JOURNAL ARTICLE

Association between the lipoprotein-associated phospholipase A2 activity and the progression of subclinical atherosclerosis

Jing Liu, Wei Wang, Yue Qi, Qiang Yong, Guanghua Zhou, Miao Wang, Jiayi Sun, Jun Liu, Zhangrong Jia, Dong Zhao
Journal of Atherosclerosis and Thrombosis 2014, 21 (6): 532-42
24492522

AIM: The lipoprotein-associated phospholipase A2(Lp-PLA2) level has been shown to be associated with the risk of clinical cardiovascular events. We aimed to investigate whether Lp-PLA2 is associated with the progression of subclinical atherosclerosis in the general population.

METHODS: The degree of carotid plaque and the maximal intima-media thickness(IMT) were measured twice over a 5-year interval in 913 participants 45 to 74 years of age at baseline in a cohort study. The associations between the plasma Lp-PLA2 activity and the progression of carotid plaque and changes in the IMT level were assessed according to sex after adjusting for traditional risk factors and the high-sensitivity C-reactive protein(hsCRP) level.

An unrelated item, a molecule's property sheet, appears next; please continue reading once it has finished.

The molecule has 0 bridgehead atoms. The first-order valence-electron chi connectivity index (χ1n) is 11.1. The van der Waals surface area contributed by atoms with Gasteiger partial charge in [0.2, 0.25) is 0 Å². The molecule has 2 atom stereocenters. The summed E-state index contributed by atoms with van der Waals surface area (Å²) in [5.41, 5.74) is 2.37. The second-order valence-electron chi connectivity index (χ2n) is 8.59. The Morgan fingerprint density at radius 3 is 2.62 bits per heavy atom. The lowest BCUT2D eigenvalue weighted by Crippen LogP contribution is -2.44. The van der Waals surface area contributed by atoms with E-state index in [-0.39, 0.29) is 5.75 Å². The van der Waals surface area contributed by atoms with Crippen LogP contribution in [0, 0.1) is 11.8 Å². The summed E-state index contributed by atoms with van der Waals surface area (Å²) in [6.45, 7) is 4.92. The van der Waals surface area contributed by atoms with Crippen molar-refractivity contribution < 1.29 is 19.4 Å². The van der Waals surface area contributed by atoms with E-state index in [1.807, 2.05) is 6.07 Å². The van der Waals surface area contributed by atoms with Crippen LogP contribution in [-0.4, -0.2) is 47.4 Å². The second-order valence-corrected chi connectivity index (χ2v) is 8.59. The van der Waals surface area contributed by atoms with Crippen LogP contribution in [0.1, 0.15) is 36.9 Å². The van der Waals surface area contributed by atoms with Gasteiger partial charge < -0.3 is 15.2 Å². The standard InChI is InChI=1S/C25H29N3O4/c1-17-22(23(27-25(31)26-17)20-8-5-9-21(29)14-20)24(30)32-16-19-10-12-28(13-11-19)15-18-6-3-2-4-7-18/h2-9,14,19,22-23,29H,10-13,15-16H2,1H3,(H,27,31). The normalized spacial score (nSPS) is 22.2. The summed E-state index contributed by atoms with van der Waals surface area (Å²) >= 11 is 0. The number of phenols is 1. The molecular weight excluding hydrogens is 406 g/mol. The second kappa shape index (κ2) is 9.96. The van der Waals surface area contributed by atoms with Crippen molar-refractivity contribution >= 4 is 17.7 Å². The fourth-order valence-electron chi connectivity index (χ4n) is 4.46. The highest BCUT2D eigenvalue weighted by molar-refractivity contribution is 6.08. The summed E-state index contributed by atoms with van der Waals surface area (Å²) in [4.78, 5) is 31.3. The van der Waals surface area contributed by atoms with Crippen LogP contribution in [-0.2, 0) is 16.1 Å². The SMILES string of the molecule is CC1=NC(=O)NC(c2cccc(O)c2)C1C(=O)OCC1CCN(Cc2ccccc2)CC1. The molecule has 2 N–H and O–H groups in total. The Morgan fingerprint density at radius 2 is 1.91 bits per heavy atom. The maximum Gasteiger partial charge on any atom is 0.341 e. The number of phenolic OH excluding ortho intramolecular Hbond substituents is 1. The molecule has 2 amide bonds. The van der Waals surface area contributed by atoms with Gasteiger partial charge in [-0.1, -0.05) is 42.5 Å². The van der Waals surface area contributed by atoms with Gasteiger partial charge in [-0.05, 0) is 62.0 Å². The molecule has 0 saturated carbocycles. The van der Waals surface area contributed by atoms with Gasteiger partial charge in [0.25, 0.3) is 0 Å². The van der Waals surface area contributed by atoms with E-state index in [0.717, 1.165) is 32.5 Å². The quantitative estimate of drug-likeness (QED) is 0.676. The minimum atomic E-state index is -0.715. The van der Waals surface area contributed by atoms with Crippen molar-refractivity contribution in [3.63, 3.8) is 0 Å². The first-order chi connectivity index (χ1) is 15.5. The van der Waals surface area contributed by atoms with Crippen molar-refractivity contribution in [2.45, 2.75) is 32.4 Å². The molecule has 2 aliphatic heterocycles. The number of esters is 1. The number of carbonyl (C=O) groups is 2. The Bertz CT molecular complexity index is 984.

RESULTS: During the 5-year follow-up period, the progression of plaque was observed in 58.5% of men and 48.3% of women. The median maximal IMT level increased by 0.12 mm in men and 0.09 mm in women per year. The progression of plaque and changes in the IMT level increased according to the quartile of the Lp-PLA2 activity in men(p<0.05 for trend), but not women. Following adjustment for traditional risk factors and the hsCRP level, the odds ratio for plaque progression associated with an increase in the Lp-PLA2 activity of one standard deviation was 1.28(95% CI=1.09-1.49, p=0.043) in men and 0.92(95% CI=0.78-1.08, p=0.273) in women. The regression coefficient for IMT progression was 0.003(p=0.004) in men and -0.001(p=0.166) in women after adjusting for the other factors.

CONCLUSIONS: The Lp-PLA2 level is associated with the progression of subclinical atherosclerosis in men. Lp-PLA2 may play an important role in the pathogenesis of atherosclerosis and be a potential target for the early prevention of cardiovascular disease.

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